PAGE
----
Finding Stillness | The BridgeMaker

How to Find Stillness

By on Apr 20, 2014

finding stillness

Within you there is a stillness and a sanctuary to which you can retreat at any time and be yourself. – Hermann Hesse

There was once a simpler, quieter time. There was a time before your cell phone would regularly light-up with text messages, email notifications, Twitter updates or Facebook statuses. This time has been taken over by the seemingly urgent, but it has not fully disappeared.

Somewhere waiting on the other side of Smartphones, televisions and the internet is a place called stillness. In this place, you will find peace, relief and a chance to re-focus. Finding stillness is not a science, but it is becoming more difficult. Once reclaimed, stillness can add more value than any modern-day communication device.

What is stillness?

Stillness is a state of complete awareness. It is a place to reconnect with the knowledge and truth of your own spirit. Stillness allows you to search for the answers and it’s a place of calmness and certainty. However, in addition to the contemporary forces working against stillness, there are some traditional ones, too:

  • anxiety
  • stress
  • selfishness
  • depression
  • anger
  • regret
  • hopelessness
  • greed
  • envy
  • fatigue
  • guilt

Recognizing the signs and symptoms associated with each one is the first step to finding a place where serenity, along with some self-healing, can be found.

Finding Stillness

Breaking through the noise requires conscious effort – and practice. The following techniques will help you move into a place of sustained and nurturing stillness.

  • Practice being dead quiet.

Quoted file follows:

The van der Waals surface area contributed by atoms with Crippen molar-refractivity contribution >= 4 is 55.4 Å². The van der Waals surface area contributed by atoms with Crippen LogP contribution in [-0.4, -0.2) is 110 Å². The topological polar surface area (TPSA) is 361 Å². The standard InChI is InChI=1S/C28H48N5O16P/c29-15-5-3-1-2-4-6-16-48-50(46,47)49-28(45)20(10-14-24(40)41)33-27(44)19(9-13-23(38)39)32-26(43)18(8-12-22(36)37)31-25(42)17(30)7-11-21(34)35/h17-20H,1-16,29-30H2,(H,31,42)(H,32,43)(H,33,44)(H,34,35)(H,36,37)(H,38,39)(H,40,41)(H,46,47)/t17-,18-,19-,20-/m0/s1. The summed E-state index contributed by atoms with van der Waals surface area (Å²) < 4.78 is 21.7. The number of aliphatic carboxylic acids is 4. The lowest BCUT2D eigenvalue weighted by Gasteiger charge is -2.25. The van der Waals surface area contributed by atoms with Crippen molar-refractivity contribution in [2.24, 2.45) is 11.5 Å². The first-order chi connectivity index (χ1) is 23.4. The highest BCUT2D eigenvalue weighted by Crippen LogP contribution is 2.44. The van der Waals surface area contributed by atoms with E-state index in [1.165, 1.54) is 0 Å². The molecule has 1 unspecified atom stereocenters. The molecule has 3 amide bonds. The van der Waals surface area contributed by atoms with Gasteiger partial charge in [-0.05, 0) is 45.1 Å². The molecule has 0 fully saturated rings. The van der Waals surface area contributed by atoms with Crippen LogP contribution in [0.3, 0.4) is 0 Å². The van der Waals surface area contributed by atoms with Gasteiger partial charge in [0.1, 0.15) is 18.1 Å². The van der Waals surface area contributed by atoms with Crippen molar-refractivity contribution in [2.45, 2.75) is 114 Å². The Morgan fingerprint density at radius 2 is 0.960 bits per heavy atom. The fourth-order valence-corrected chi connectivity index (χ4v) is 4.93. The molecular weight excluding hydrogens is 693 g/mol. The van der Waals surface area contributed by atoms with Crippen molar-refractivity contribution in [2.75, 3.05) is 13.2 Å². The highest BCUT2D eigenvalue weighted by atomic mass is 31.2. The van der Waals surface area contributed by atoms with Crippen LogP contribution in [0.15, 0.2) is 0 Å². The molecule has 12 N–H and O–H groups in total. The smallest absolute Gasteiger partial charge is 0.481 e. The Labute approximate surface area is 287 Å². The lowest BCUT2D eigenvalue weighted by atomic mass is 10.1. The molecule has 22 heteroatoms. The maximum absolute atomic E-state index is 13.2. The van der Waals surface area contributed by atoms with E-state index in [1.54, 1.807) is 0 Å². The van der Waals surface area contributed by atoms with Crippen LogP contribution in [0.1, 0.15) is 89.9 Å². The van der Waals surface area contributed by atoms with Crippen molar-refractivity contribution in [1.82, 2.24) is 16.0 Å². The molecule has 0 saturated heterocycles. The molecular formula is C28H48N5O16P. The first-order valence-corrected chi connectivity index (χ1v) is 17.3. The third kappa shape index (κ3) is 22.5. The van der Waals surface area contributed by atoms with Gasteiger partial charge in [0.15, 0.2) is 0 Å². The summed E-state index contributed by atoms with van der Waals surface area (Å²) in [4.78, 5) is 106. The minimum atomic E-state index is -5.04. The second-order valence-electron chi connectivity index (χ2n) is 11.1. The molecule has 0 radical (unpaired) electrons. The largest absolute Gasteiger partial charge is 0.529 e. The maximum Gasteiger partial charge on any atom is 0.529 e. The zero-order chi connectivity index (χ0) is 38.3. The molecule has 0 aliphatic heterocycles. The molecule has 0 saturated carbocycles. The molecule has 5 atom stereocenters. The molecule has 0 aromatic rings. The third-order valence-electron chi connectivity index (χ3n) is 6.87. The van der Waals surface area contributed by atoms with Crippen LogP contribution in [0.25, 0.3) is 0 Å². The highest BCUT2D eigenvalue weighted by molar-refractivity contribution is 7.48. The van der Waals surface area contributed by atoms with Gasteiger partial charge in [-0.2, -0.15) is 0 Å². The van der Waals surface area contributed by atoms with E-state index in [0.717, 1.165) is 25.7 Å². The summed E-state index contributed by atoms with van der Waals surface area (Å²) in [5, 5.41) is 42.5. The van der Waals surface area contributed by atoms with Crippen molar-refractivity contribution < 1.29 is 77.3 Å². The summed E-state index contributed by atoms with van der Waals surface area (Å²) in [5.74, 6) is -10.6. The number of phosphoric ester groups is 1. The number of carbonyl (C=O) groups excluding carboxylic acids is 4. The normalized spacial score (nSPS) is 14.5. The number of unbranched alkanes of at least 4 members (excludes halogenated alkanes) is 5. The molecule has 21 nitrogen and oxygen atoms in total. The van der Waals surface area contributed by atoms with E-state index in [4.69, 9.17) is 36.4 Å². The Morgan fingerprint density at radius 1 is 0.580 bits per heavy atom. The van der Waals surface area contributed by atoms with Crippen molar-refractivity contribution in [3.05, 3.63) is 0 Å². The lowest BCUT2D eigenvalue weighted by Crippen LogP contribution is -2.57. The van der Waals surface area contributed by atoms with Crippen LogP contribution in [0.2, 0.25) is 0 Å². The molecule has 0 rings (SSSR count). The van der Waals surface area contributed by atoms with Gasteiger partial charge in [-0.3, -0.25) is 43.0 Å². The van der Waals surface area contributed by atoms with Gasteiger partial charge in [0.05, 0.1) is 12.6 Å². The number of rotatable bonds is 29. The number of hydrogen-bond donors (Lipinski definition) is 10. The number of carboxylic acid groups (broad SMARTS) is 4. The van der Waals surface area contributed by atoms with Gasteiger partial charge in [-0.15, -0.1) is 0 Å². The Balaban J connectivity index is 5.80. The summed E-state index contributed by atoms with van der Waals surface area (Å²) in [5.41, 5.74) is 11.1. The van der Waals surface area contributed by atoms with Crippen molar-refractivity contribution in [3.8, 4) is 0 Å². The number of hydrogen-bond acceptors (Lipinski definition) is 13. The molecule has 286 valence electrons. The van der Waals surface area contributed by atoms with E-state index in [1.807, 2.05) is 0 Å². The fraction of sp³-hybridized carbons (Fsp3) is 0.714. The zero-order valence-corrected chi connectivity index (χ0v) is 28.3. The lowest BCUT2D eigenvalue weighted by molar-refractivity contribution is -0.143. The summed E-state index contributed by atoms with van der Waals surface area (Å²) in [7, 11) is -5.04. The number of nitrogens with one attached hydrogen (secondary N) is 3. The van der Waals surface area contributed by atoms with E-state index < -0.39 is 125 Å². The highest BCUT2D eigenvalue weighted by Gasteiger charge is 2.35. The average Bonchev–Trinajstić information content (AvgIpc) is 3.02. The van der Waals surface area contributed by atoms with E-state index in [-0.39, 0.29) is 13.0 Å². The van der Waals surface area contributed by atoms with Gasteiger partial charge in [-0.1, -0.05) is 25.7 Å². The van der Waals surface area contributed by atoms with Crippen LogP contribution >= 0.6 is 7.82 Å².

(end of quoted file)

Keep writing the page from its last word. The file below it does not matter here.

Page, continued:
Doing nothing might feel uncomfortable because your habit is the opposite. Staying connected is the new expectation. But to find stillness, complete and dead quiet is needed.

    Rather than just shutting down without first telling your co-workers, friends and family, consider setting an auto-responder on your email and changing your Twitter and Facebook statuses to let folks know you will be unavailable for a while.

    With these strategies in place, it’s time to turn off you phone and power down your computer. Practice sitting and doing nothing. Allow thoughts to come to you without pushing them away. Sit with your feelings, memories and daydreams. Take-in the dead quiet and then listen for the truths it will be whispering. These truths will be things that will touch you deeply because they will feel natural and right.

  • Recognize the signs working against stillness.
    The traditional obstacles to stillness (the ones listed above) are warning signs that your mind and body are not in alignment. When you mind is at unrest; so is your body. Pay attention to the nights when your sleep is interrupted; the days you are irritable and the times you fall into a rut and can’t seem to pull yourself out.

    All of these are signs pointing to the need for finding stillness.

  • Look for balance.
    Understanding that your responsibilities may prevent you from disconnecting on a regular basis, look for a balance of what you can achieve, and when, as it relates to finding stillness.